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Golden days tinged by autumn melancholy

PUBLISHED: 17:50 23 September 2010 | UPDATED: 17:53 20 February 2013

Golden days tinged by autumn melancholy

Golden days tinged by autumn melancholy

Peter Sampson remembers with nostalgia sweet September days of haystacks and hedgerows

Peter Sampson remembers with nostalgia sweet September days of haystacks and hedgerows




Septembers come round again and, ah, the days dwindle down to a precious few. Unless the weather continues to be as freakish as it was earlier in the year, the days of wine and roses are over for now, the croquet mallets have been put away and therell be no more cucumber sandwiches and plum cake for tea.
Its time for crumpets and buttered toast once again.
Time, too, for Harvest Festivals, now that all is safely gathered in and now theyve finished bringing in the sheaves.
Actually, thats nonsense, of course. They dont bring in the sheaves any more. They dont even make sheaves any more, just roll everything up into sheets of black plastic and pile up the bundles like Brobdingnagian black puddings. As a result, there are no more haystacks. And thats an unexpected sadness. A minor one, I know, but its one more draining away of joy and playtime from the Suffolk countryside.
Nowadays, a haystack almost anywhere in Suffolk is no more than that: just a utilitarian stack of hay bales jumbled untidily in the corner of a field or farmyard. But your real, your true haystack, the haystack of long ago, was carefully shaped like a small cottage, with a pitched roof, and the farmer would take chunks out of it as he needed. As a child, you could climb into it and the cut surface would reveal what Laurie Lee described as the heart of the rick, packed tight as tobacco flake, with grass and wild flowers juicily fossilised within, a whole summer embalmed in our arms.
It was a structure which any child could clamber over and turn into a castle or a pirate ship, an aircraft or a secret cave with treasure trove. It was a place where they could get safely away from the grown-ups for long, long afternoons.
Even in the depths of a Suffolk landscape, there are fewer and fewer of these hidey-holes where children can lead their busy, intense, secret lives.




Hidden in the cool shadows under the hedgerow,boys can busy themselves for long hot hours building an elaborate den, known only to those who have the secret password





Take hedges, for example. Just after the war, England had something like half a million miles of hedgerows. By the 1990s, the figure was down to about half that, as successive governments urged farmers to extract the last square foot of productivity out of their land to provide cheap food for you and me. So farmers either dug out their hedgerows or ploughed right up to the hedgerow edge, instead of leaving a grass strip, and damaged the roots. Hedges died.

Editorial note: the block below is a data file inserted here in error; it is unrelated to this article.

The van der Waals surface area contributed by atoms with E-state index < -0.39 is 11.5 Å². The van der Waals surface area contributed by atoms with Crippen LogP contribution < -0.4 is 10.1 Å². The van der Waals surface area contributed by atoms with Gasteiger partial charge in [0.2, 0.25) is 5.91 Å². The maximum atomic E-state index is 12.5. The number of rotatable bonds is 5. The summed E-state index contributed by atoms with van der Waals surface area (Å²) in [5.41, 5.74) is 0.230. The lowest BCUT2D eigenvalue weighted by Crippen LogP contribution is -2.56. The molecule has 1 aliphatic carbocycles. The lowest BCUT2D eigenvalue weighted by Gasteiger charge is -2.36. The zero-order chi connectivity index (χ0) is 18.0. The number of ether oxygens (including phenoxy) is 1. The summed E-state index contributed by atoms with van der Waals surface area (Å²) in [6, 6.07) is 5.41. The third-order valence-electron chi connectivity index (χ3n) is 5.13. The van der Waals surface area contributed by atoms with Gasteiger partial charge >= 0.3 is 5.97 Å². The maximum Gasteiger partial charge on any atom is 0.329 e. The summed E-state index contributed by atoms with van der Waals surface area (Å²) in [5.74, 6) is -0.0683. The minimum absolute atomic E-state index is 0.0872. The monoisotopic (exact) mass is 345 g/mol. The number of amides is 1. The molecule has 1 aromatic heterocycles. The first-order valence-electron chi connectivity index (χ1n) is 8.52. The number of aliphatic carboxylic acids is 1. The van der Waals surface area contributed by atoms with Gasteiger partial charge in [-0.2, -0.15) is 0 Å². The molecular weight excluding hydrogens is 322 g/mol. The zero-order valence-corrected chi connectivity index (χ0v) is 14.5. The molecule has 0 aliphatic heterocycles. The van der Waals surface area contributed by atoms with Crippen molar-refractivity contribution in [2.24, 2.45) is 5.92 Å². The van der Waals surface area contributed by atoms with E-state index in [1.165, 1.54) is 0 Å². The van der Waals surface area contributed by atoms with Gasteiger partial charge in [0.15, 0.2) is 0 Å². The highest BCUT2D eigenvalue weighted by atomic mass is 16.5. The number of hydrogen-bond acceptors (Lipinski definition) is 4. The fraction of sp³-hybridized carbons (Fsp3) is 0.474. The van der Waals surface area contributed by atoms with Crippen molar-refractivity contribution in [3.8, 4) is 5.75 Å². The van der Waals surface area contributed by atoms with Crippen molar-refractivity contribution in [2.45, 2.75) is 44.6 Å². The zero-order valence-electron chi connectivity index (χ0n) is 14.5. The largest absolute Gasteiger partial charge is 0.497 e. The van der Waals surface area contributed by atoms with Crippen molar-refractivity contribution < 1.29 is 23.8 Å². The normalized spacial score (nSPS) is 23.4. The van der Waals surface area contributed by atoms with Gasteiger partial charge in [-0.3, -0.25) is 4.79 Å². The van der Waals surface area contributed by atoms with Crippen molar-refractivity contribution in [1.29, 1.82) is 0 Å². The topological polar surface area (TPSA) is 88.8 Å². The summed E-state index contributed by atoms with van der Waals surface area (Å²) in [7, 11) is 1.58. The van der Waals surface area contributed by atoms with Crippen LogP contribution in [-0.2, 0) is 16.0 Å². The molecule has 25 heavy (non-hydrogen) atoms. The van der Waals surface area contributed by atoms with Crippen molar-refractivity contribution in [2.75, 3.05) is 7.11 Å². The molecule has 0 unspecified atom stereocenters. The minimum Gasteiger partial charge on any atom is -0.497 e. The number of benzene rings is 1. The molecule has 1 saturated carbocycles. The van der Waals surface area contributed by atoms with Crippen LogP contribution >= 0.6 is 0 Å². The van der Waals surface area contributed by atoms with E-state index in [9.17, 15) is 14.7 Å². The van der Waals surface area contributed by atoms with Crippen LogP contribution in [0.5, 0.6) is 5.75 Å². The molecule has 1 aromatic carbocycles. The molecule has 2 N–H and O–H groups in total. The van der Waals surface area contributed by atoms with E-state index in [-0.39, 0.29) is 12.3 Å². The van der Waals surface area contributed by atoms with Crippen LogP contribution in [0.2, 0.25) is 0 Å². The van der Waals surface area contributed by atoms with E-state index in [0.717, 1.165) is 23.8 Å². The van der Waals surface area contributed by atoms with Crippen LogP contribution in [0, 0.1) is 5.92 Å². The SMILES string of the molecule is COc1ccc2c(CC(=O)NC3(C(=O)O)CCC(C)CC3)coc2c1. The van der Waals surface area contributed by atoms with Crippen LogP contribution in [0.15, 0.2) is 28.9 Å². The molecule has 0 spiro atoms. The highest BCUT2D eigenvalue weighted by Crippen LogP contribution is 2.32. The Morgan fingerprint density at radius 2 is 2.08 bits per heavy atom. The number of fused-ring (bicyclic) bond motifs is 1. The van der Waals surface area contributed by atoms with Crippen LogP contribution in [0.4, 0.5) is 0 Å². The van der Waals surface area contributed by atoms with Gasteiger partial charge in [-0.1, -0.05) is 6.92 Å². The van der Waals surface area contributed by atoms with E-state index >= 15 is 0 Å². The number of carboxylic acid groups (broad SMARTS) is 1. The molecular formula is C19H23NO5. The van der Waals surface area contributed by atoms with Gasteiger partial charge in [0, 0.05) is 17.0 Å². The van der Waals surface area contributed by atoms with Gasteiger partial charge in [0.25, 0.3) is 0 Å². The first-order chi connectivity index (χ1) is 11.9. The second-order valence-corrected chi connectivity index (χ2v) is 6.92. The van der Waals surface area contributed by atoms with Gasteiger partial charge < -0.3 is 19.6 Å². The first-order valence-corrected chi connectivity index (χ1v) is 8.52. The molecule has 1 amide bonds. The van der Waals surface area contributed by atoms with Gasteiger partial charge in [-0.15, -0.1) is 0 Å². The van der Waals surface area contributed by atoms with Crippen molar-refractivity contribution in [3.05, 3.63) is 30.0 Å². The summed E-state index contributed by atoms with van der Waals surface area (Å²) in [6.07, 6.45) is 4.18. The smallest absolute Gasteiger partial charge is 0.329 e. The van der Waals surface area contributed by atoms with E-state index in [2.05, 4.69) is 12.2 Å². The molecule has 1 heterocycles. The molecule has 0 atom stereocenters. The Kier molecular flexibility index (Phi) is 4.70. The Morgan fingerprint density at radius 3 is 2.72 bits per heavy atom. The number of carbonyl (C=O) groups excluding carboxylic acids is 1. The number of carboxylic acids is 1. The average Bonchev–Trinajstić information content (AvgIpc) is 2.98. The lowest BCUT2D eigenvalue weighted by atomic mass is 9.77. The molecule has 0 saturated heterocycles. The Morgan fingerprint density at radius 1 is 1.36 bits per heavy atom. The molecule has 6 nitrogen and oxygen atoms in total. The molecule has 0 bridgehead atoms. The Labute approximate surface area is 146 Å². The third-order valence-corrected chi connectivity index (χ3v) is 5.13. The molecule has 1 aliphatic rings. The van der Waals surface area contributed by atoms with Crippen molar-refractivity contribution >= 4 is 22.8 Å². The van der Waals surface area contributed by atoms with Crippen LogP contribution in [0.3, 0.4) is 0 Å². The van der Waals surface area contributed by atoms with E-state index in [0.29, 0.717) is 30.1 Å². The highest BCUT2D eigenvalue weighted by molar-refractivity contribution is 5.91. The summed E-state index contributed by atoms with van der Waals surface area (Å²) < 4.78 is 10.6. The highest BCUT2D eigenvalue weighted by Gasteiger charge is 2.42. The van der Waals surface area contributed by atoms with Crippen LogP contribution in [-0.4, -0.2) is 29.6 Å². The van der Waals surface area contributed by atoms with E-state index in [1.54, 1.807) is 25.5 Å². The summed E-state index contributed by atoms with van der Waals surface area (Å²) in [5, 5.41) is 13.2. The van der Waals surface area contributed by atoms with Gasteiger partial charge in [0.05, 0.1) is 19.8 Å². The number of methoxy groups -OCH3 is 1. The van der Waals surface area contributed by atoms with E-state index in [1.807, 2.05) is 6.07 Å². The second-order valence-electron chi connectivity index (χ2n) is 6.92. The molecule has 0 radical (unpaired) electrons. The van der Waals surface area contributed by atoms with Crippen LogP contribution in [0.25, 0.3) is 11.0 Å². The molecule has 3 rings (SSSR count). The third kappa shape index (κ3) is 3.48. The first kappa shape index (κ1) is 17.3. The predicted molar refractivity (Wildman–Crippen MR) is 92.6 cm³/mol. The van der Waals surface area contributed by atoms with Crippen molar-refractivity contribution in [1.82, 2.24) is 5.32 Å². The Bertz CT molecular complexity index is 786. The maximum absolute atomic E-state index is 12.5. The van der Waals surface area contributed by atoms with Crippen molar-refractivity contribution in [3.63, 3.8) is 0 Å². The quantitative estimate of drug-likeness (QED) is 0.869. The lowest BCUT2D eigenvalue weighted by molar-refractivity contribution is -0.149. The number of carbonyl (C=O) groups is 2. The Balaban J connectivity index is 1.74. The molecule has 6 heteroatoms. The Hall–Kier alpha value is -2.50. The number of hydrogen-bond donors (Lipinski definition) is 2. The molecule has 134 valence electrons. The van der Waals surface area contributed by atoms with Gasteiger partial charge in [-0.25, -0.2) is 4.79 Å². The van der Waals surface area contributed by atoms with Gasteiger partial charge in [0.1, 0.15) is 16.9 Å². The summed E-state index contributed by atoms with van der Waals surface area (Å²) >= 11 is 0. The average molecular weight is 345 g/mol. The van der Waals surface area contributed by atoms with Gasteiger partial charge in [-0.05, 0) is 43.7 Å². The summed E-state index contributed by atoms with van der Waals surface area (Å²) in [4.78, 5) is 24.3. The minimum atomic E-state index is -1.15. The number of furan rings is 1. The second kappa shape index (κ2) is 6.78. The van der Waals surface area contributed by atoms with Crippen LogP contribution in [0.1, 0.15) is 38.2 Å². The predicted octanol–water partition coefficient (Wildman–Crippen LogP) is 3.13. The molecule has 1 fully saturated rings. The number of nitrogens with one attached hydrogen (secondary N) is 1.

Things have improved since then, thank heavens, and Suffolk now has somewhere between 12,500 and 15,000 kilometres of hedgerow. Good people, volunteers all, have carried out Parish Hedgerow Surveys all over the county and theyve discovered that about 40% of our hedgerows date back to beyond the Enclosure Acts of the 18th and early 19th centuries. So theyre worth keeping if only as a built-in history of Suffolks past.
Theres another reason, though, why they should be cherished.
We know theyre natural refuges and corridors for wild life, which is their most important function, of course, but theyre also places where half a dozen ten-year-olds can safely burrow and dig and hide away among the dormice and blackbirds eggs and clattering pheasants.
Hidden in the cool shadows under the hedgerow, they can busy themselves for long hot hours building an elaborate den, known only to those who have the secret password, and while away a whole baking summer afternoon with a can of warm lemonade and a melting cheese sandwich, to come home at teatime with nettle stings and bramble scratches and scabbed knees and memories of green and golden salad days that will last a lifetime.
Children cant easily do that where prairie farming is the norm, let alone in the tidy suburban sprawl thats spreading like a growth around even some of the smaller and nicer of Suffolks towns.
Ah, well. Its all just woolly nostalgia, you think? The product of an over-rich childhood diet of Swallows and Amazons or The Famous Five or Richmal Crompton? Sentimental ramblings about Never-Never Land, perhaps?
You may be right. Call it autumnal melancholy.
Incidentally, Ive always argued that in Constables Haywain, if you look very, very closely, youll see that on the far side of those background fields where the haymakers are making haystacks theres a gang of small boys peering out from their den under the hedgerow.
Thats their dog in the foreground.

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